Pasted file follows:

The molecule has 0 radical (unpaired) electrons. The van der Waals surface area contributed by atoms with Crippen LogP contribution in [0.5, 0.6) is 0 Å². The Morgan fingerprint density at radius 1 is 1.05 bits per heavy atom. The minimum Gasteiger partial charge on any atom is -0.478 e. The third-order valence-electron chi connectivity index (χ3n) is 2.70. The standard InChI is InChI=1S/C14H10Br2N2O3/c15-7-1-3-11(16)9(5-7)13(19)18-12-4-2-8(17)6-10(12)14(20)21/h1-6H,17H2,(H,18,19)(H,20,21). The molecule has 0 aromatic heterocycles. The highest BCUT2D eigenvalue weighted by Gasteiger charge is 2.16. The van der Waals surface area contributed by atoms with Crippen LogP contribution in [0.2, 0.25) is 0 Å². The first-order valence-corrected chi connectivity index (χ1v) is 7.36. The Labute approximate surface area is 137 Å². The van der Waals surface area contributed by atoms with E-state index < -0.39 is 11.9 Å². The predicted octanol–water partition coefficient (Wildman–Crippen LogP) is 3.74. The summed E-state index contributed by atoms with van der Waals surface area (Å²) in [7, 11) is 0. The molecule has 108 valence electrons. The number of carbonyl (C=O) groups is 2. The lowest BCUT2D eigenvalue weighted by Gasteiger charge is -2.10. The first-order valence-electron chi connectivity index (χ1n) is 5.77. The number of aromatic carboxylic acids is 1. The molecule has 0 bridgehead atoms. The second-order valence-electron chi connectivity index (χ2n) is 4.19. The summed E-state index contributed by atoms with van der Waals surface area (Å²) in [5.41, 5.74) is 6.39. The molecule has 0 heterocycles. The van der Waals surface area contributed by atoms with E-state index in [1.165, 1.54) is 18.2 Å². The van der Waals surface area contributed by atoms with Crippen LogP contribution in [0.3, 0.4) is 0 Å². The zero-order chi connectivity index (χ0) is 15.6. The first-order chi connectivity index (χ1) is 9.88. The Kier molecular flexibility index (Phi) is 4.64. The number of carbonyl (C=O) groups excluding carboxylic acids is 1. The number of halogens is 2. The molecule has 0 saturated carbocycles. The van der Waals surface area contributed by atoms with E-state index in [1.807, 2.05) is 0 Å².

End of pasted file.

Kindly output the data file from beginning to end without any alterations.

The molecule has 0 radical (unpaired) electrons. The van der Waals surface area contributed by atoms with Crippen LogP contribution in [0.5, 0.6) is 0 Å². The Morgan fingerprint density at radius 1 is 1.05 bits per heavy atom. The minimum Gasteiger partial charge on any atom is -0.478 e. The third-order valence-electron chi connectivity index (χ3n) is 2.70. The standard InChI is InChI=1S/C14H10Br2N2O3/c15-7-1-3-11(16)9(5-7)13(19)18-12-4-2-8(17)6-10(12)14(20)21/h1-6H,17H2,(H,18,19)(H,20,21). The molecule has 0 aromatic heterocycles. The highest BCUT2D eigenvalue weighted by Gasteiger charge is 2.16. The van der Waals surface area contributed by atoms with Crippen LogP contribution in [0.2, 0.25) is 0 Å². The first-order valence-corrected chi connectivity index (χ1v) is 7.36. The Labute approximate surface area is 137 Å². The van der Waals surface area contributed by atoms with E-state index < -0.39 is 11.9 Å². The predicted octanol–water partition coefficient (Wildman–Crippen LogP) is 3.74. The summed E-state index contributed by atoms with van der Waals surface area (Å²) in [7, 11) is 0. The molecule has 108 valence electrons. The number of carbonyl (C=O) groups is 2. The lowest BCUT2D eigenvalue weighted by Gasteiger charge is -2.10. The first-order valence-electron chi connectivity index (χ1n) is 5.77. The number of aromatic carboxylic acids is 1. The molecule has 0 bridgehead atoms. The second-order valence-electron chi connectivity index (χ2n) is 4.19. The summed E-state index contributed by atoms with van der Waals surface area (Å²) in [5.41, 5.74) is 6.39. The molecule has 0 heterocycles. The van der Waals surface area contributed by atoms with E-state index in [1.165, 1.54) is 18.2 Å². The van der Waals surface area contributed by atoms with Crippen LogP contribution in [0.3, 0.4) is 0 Å². The zero-order chi connectivity index (χ0) is 15.6. The first-order chi connectivity index (χ1) is 9.88. The Kier molecular flexibility index (Phi) is 4.64. The number of carbonyl (C=O) groups excluding carboxylic acids is 1. The number of halogens is 2. The molecule has 0 saturated carbocycles. The van der Waals surface area contributed by atoms with E-state index in [1.807, 2.05) is 0 Å².